Center for Strategic Decision Research

Paris '07 Workshop

The Moroccan View of Global Security

Morocco's Ambassador Menouar Alem (left)

Ambassador Menouar Alem
Ambassador of Morocco to the European Union

Morocco's Ambassador to EU Menouar Alem (left), with Egyptian Ambassador to the EU Mahmoud Karem, Algerian Ambassador to the UN Youcef Yousfi, and Pakistan's Ambassador to the UN Munir Akram (from left to right).

"the international community as a whole must engage in a frank, honest, and sincere dialogue
on security issues. In this way we will be able to reach a common perception of the threat
and to define an appropriate security agenda for all actors on the international stage."


To address, in a few minutes, the issue of global security and the challenges it represents for our world in the twenty-first century is a very ambitious exercise. This is a complex issue, and its root causes as well as its various expressions and the means for tackling it are all important. Therefore I will try to be as concise as possible by addressing the only the fundamentals of the topic. Over the course of the workshop we will certainly have an opportunity to have an in-depth discussion of one or more of its points.


            Security problems, which were for a long time addressed exclusively through political, military, and security establishments and were conceived entirely within national limits, are now much more complex, since they affect the complete spectrum of our daily lives—energy, transportation, telecommunications, health—and transcend national borders. This mingling of the national and international aspects of security is one of the main reasons that security is so complex at the start of the third millennium.

            With the end of the Cold War and the emergence of a globalized society, national security as territorial defense is only one definition of the broader concept, which now includes political, military, economic, environmental, and human dimensions; and political threats, such as terrorism, the proliferation of WMD, so-called collapsed states, and the extension of gray zones, constitute only the visible part of the iceberg. Our collective security is actually now confronted by other risks that are far more devastating. Climate change, risks of pandemic diseases, natural disasters, the frantic world race to control natural resources, and the globalization of the economy, which are marginalizing large parts of the population, are threats that call for a new approach to solutions. This approach must go beyond merely controlling threats by security means to developing a sustainable collective security technique aimed at identifying the causes, roots, and forms of threat and to defining a dynamic approach to preventing future risks to stability.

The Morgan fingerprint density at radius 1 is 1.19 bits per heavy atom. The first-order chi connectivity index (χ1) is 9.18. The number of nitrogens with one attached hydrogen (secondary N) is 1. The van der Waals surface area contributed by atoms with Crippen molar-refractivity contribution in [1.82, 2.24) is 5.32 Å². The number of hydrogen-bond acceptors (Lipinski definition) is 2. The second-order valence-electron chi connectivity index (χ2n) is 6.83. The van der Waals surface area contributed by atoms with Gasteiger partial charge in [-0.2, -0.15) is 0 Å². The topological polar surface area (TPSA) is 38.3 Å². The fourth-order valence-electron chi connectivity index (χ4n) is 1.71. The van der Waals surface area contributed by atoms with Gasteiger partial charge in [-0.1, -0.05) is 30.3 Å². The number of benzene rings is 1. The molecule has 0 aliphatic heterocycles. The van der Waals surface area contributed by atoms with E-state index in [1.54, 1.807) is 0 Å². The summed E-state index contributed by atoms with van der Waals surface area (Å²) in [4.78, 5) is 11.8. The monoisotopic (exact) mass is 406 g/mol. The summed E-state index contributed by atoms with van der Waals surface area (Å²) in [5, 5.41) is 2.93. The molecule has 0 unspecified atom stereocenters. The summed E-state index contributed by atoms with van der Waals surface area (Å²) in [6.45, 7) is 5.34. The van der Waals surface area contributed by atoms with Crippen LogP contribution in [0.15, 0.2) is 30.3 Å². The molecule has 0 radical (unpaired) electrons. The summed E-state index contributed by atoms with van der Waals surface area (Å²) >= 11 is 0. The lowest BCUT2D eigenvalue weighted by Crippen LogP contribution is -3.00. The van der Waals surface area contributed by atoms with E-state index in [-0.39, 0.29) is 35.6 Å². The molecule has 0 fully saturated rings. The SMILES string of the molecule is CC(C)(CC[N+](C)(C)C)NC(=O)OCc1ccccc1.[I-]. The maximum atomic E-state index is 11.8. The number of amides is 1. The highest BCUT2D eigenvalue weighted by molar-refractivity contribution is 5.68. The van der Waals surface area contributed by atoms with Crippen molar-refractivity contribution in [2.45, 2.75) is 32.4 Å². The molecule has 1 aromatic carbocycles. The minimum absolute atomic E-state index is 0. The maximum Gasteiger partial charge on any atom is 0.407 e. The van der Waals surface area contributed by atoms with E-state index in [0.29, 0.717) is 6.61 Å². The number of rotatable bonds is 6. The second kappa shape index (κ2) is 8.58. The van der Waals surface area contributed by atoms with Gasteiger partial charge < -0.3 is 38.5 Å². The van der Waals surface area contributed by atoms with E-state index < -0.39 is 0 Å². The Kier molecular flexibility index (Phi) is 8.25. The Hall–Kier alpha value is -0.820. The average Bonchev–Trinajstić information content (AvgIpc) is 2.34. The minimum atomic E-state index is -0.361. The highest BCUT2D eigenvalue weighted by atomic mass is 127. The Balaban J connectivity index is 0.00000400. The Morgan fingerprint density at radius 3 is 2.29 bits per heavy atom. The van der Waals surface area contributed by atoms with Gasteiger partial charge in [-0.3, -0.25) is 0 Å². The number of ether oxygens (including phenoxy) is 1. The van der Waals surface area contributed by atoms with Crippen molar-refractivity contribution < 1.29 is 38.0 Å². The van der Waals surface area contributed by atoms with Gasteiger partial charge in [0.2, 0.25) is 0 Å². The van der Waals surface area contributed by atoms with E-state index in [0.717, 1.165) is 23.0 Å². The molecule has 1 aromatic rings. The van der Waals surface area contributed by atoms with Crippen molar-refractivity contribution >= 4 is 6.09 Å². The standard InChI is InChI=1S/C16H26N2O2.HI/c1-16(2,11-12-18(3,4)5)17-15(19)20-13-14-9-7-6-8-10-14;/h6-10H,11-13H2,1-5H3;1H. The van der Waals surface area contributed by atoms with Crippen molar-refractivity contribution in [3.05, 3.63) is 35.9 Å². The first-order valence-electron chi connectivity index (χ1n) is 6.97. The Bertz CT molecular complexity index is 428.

Such an approach is especially necessary because globalization, which carries so many promises and opportunities, also brings challenges and vulnerability, which can result from inequalities that can be generated by wealth redistribution and land reduction. Negative effects can already be seen in terrorist acts, desperate attempts to flee misery, and massive population displacements. Dark scenarios involving the disastrous effects of pandemic diseases such as bird flu and cyber-attacks on strategic sites increase our vulnerability and raise serious questions about our common future.

Four Challenges of the New Security Configuration

            To address the new security configuration and its challenges requires a global cooperative effort in which interdependence addresses globalization’s grave concerns. The four main challenges I see are:

            1. Enabling a fair, sustainable settlement of disputes that are permanent threats to regional and international security. I particularly refer to the conflict in the Middle East, which, as everyone knows, and given its emotional tenor, constitutes one of the most fertile grounds for recruitment and radicalization.

            2. Socio-economic development in the southern countries and the development of a fair economic order. The vicious cycle in which extreme poverty is closely linked to the propagation of pandemic disease, environmental degradation, and civil war can be tackled only through interdependent, common action by the international community.

            3. Stabilization and democratization of the states. A stable, democratic state whose sovereignty is respected and whose territorial integrity is preserved will support the security of its populations as well as that of its neighbors.

            4. Promoting an effective human and cultural rapprochement that moves away from ostracizing or being hostile toward a culture, a religion, or a civilization. Is it necessary to underline the proverb that states that a lie becomes reality when strongly repeated? Such is the case with the false prophecy of civilizations, which in my opinion should be fiercely fought because it is part of the set of arguments being used for radicalization and recruitment.


            Before closing my remarks, I would like to discuss two principal aspects of the new approach, namely, its cooperative and participative elements. To enable the approach to be effective, the international community as a whole must engage in a frank, honest, and sincere dialogue on security issues. In this way we will be able to reach a common perception of the threat and to define an appropriate security agenda for all actors on the international stage. And because security issues no longer pertain only to some specific countries, but rather are the core of all citizens’ concerns, we must all participate in and “own” the issues.

Citizen awareness is an essential component of any strategy on global security. All areas of civil society, including education, the media, and policy making, must be involved and participate.

Top of page | Home | ©2007 Center for Strategic Decision Research